Did OxyContin Maker Fail to Heed Signs of Drug’s Growing Abuse?

ABC News

OxyContin, a powerful painkiller introduced on the market seven years ago, has proven a wonder drug for many sufferers of persistent pain.

But now, in the wake of conservative radio show host Rush Limbaugh’s announcement that he’s “addicted” to prescription pain medications – among them, OxyContin, according to law enforcement officials – much of the nation is aware that the drug can take powerful hold of people who misuse it.

The front-page coverage of Limbaugh’s addiction comes as questions are already being raised in Congress about the company that makes OxyContin, Purdue Pharma Co. of Stamford, Conn.

“My concerns,” said Rep. Frank Wolf, R-Va., “are they have pushed the envelope to the point that a lot of innocent people have just been devastated by this drug.”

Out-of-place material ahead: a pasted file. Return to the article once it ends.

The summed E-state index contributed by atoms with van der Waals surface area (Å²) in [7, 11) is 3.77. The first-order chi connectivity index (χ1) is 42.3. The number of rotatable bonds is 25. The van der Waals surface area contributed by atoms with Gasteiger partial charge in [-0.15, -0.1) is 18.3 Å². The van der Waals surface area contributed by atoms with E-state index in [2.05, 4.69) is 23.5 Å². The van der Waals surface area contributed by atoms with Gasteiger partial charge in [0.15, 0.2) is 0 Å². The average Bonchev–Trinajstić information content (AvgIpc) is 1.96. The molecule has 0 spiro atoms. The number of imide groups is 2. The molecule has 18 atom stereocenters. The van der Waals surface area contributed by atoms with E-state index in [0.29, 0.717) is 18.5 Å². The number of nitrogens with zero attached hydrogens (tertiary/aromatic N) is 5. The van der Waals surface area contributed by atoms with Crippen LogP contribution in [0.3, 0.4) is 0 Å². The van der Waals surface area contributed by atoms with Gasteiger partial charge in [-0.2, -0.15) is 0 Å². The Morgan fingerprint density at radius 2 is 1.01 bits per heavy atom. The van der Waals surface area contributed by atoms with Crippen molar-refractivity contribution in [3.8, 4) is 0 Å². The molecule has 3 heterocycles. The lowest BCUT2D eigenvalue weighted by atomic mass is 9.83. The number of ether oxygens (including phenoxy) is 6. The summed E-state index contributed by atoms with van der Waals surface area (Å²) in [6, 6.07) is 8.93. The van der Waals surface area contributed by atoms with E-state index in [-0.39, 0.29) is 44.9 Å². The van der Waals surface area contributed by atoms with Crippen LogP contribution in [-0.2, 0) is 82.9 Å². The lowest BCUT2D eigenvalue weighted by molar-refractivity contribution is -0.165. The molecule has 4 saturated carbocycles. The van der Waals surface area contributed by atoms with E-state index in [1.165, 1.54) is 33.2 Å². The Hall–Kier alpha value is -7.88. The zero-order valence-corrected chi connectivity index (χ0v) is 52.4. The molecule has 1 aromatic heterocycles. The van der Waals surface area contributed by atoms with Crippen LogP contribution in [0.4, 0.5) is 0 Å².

New York Times reporter Barry Meier says in his upcoming book Pain Killer that Purdue Pharma failed early on to fully heed warnings its pain killer was becoming widely abused.

But when Congress began investigating, executives of Purdue Pharma testified under oath before the House Appropriations Subcommittee on Commerce, Justice, State and the Judiciary that they did not learn that OxyContin was being widely abused until four years after it was introduced.

A company official said, “In February 2000 was the first time we became aware that something different was going on.”

Now that testimony is being called into questions by committee Chairman Wolf. “The company must have known,” Wolf says, “I mean they know how powerful a drug this can be, both for good and for evil. And so clearly the company had to know.”

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